How COVID-19 sent super members off the rails

Alex Burke,  Senior Writer,  No More Practice Education

Despite the GFC still being in (relatively) recent memory, it would appear many Australians remain prone to making poor decisions during a financial crisis. 

Reflecting this, research from Iress and Griffith University reveals a 50% increase in poor superannuation switching decisions as the COVID-19 pandemic progressed. Here, poor decisions are defined as those where the alternative of doing nothing would have impacted one's superannuation balance more favourably (or less negatively, depending on your perspective). 

The research was based on analysis of more than 42,000 super switches which took place between 1 January 2019 and 31 March 2021 and found that switching volumes tripled during the pandemic. At the worst points of the economic downturn triggered by COVID-19, over 70% of switches had a negative effect.

Worse still, poorly-timed super switches were most prevalent in member groups that could least afford the impact. These included later career members (between 51 and 60) and pre-retirees (61 and older), 59.5% and 69.2% of whom made poor switching decisions respectively.

Part of the problem, in addition to well-documented natural impulse to "panic sell" during a crisis, is increased access to online super switching tools along with a greater volume of online information being available to the average super member than ever before. The research posits a direct association between these trends and the amount of super switching that took place during COVID-19.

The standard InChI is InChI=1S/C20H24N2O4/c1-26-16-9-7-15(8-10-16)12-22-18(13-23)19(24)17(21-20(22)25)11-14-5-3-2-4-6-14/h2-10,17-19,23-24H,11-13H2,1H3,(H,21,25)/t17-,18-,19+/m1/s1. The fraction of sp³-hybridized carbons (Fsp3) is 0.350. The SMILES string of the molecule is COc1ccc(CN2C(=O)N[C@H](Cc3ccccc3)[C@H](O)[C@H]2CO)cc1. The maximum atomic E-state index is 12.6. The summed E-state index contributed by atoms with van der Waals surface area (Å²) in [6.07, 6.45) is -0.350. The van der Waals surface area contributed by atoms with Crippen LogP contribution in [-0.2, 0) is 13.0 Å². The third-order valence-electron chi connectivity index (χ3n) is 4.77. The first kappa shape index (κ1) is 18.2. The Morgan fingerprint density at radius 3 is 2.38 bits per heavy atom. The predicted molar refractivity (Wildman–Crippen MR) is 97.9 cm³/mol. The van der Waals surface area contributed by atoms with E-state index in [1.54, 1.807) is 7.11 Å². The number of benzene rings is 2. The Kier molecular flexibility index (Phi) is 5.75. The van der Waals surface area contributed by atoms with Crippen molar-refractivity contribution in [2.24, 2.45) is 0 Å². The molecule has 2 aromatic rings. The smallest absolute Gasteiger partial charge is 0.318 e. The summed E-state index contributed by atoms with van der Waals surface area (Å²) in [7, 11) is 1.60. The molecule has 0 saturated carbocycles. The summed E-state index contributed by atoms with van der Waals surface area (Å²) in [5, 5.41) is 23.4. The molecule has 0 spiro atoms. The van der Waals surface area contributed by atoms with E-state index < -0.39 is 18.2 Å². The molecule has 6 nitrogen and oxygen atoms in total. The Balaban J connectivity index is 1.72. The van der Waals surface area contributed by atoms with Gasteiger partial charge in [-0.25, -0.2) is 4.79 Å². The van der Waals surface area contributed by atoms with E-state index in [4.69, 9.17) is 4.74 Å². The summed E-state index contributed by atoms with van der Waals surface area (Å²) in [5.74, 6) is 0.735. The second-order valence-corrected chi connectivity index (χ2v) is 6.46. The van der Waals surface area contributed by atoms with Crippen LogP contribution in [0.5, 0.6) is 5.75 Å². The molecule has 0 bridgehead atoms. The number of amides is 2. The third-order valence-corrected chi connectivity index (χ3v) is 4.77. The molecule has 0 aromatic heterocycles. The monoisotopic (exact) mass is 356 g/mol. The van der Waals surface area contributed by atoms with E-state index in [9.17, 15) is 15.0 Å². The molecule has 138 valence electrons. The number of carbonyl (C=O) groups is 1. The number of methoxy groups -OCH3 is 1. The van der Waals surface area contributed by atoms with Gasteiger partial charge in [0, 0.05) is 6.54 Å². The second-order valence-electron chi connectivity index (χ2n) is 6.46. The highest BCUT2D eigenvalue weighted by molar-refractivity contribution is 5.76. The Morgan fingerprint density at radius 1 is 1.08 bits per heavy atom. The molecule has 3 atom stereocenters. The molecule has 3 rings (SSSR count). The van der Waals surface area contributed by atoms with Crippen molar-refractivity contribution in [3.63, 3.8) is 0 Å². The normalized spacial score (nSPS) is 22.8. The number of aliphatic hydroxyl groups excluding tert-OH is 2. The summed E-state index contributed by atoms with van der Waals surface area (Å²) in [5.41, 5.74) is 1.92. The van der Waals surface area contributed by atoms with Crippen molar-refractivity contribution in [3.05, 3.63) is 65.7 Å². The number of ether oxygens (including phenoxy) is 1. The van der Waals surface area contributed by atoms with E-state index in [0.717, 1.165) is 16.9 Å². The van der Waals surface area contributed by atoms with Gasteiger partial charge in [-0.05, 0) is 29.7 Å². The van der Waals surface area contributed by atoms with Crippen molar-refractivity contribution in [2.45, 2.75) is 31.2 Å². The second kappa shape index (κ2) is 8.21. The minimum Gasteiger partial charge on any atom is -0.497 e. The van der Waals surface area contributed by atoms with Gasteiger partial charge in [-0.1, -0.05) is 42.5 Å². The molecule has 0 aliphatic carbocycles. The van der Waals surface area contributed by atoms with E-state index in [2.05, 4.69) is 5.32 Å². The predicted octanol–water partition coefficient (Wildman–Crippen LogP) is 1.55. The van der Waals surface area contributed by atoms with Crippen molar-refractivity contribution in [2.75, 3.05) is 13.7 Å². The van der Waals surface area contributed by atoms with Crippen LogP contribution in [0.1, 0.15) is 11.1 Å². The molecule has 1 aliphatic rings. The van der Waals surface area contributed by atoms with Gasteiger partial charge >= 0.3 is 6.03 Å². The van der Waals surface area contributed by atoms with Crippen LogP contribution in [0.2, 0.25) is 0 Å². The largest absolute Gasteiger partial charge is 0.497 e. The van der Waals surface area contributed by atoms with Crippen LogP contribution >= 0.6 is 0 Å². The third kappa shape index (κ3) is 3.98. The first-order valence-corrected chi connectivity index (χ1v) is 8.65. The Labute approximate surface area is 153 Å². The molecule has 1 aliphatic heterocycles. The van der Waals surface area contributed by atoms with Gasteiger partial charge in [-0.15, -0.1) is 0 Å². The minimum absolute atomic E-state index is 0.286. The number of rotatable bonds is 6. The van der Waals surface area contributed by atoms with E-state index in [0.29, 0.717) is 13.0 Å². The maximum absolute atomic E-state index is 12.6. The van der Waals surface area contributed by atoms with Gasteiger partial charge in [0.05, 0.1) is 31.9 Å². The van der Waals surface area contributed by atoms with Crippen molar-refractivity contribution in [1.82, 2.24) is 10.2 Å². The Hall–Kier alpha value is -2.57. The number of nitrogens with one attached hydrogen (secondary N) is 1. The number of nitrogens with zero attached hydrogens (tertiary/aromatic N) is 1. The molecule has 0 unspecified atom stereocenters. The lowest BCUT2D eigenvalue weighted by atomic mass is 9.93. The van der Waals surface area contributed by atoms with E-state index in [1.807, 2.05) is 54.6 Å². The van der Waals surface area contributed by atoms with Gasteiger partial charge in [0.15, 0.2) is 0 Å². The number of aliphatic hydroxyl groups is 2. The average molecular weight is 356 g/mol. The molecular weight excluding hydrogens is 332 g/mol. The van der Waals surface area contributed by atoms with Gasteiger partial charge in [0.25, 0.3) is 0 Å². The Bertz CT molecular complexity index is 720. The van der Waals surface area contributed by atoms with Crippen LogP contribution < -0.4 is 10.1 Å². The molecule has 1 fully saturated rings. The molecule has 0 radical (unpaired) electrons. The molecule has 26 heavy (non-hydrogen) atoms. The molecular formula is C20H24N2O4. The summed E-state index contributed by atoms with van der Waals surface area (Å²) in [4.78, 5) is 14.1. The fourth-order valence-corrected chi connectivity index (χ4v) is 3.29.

This isn't an argument against giving members greater visibility of (and control over) their super, though - instead, the research recommends using technology to "positively intervene in decision-making of members potentially at risk" as well as a greater effort from trustees to improve the financial literacy and capability of the average member. 

Unsurprisingly, the report also advocates for a "dramatic improvement" in access to quality financial advice, as there's a clear correlation between advice and better financial decision-making during crises like these. 

Commenting on the research and its recommendations, Iress CEO Andrew Walsh said that more can be done to "make it easy for super funds to guide and advise members’ financial decision-making."

"At Iress," he continued, "we’ve been providing funds with smart tools that can intervene when members are considering taking action to ensure they understand the long-term impacts of their financial decisions, as well as avenues to provide financial advice at scale. We’re also supporting superannuation funds with targeted financial education content suited for the social media era." 

Griffith University professor of finance Mark Brimble added: "We embarked on this research to examine superannuation switch timing, impact and the characteristics of those making switch decisions to determine who is more or less likely to make ‘good’ and ‘bad’ decisions.

"What we found was the ease with which members are able to switch through online channels unadvised, combined with heightened consumer awareness of fluctuations in financial markets and substantive media coverage through the pandemic, led to an increase in both switching activity and negative outcomes for members."

You can download a full copy of the report here


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